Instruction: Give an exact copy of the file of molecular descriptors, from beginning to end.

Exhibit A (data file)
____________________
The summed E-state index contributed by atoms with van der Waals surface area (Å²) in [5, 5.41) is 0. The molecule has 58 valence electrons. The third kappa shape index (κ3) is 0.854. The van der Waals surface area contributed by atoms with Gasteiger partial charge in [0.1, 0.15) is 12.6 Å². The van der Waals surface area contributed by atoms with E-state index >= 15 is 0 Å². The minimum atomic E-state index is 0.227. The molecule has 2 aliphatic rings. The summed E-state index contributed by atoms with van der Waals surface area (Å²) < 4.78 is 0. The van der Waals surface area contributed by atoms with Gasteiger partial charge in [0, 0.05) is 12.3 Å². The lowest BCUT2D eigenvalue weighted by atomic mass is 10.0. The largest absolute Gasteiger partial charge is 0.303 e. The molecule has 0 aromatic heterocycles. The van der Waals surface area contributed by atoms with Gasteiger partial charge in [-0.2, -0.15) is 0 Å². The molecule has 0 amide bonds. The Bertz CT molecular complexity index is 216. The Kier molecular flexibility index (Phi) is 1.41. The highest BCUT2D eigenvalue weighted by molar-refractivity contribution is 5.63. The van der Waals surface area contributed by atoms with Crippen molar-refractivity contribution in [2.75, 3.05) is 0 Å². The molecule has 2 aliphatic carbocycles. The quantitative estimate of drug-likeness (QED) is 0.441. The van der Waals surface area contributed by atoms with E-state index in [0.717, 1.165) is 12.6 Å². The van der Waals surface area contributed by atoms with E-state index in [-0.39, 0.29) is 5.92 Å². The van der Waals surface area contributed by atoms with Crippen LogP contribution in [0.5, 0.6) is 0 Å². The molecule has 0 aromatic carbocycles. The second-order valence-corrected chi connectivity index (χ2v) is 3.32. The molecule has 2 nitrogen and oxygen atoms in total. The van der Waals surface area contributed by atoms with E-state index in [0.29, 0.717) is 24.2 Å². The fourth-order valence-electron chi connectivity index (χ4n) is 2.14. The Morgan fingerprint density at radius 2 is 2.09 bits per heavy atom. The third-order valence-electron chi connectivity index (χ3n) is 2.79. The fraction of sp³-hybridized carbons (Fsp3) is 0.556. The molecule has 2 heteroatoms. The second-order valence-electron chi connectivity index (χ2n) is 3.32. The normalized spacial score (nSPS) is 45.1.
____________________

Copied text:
The summed E-state index contributed by atoms with van der Waals surface area (Å²) in [5, 5.41) is 0. The molecule has 58 valence electrons. The third kappa shape index (κ3) is 0.854. The van der Waals surface area contributed by atoms with Gasteiger partial charge in [0.1, 0.15) is 12.6 Å². The van der Waals surface area contributed by atoms with E-state index >= 15 is 0 Å². The minimum atomic E-state index is 0.227. The molecule has 2 aliphatic rings. The summed E-state index contributed by atoms with van der Waals surface area (Å²) < 4.78 is 0. The van der Waals surface area contributed by atoms with Gasteiger partial charge in [0, 0.05) is 12.3 Å². The lowest BCUT2D eigenvalue weighted by atomic mass is 10.0. The largest absolute Gasteiger partial charge is 0.303 e. The molecule has 0 aromatic heterocycles. The van der Waals surface area contributed by atoms with Gasteiger partial charge in [-0.2, -0.15) is 0 Å². The molecule has 0 amide bonds. The Bertz CT molecular complexity index is 216. The Kier molecular flexibility index (Phi) is 1.41. The highest BCUT2D eigenvalue weighted by molar-refractivity contribution is 5.63. The van der Waals surface area contributed by atoms with Crippen molar-refractivity contribution in [2.75, 3.05) is 0 Å². The molecule has 2 aliphatic carbocycles. The quantitative estimate of drug-likeness (QED) is 0.441. The van der Waals surface area contributed by atoms with E-state index in [0.717, 1.165) is 12.6 Å². The van der Waals surface area contributed by atoms with E-state index in [-0.39, 0.29) is 5.92 Å². The van der Waals surface area contributed by atoms with Crippen LogP contribution in [0.5, 0.6) is 0 Å². The molecule has 0 aromatic carbocycles. The second-order valence-corrected chi connectivity index (χ2v) is 3.32. The molecule has 2 nitrogen and oxygen atoms in total. The van der Waals surface area contributed by atoms with E-state index in [0.29, 0.717) is 24.2 Å². The fourth-order valence-electron chi connectivity index (χ4n) is 2.14. The Morgan fingerprint density at radius 2 is 2.09 bits per heavy atom. The third-order valence-electron chi connectivity index (χ3n) is 2.79. The fraction of sp³-hybridized carbons (Fsp3) is 0.556. The molecule has 2 heteroatoms. The second-order valence-electron chi connectivity index (χ2n) is 3.32. The normalized spacial score (nSPS) is 45.1.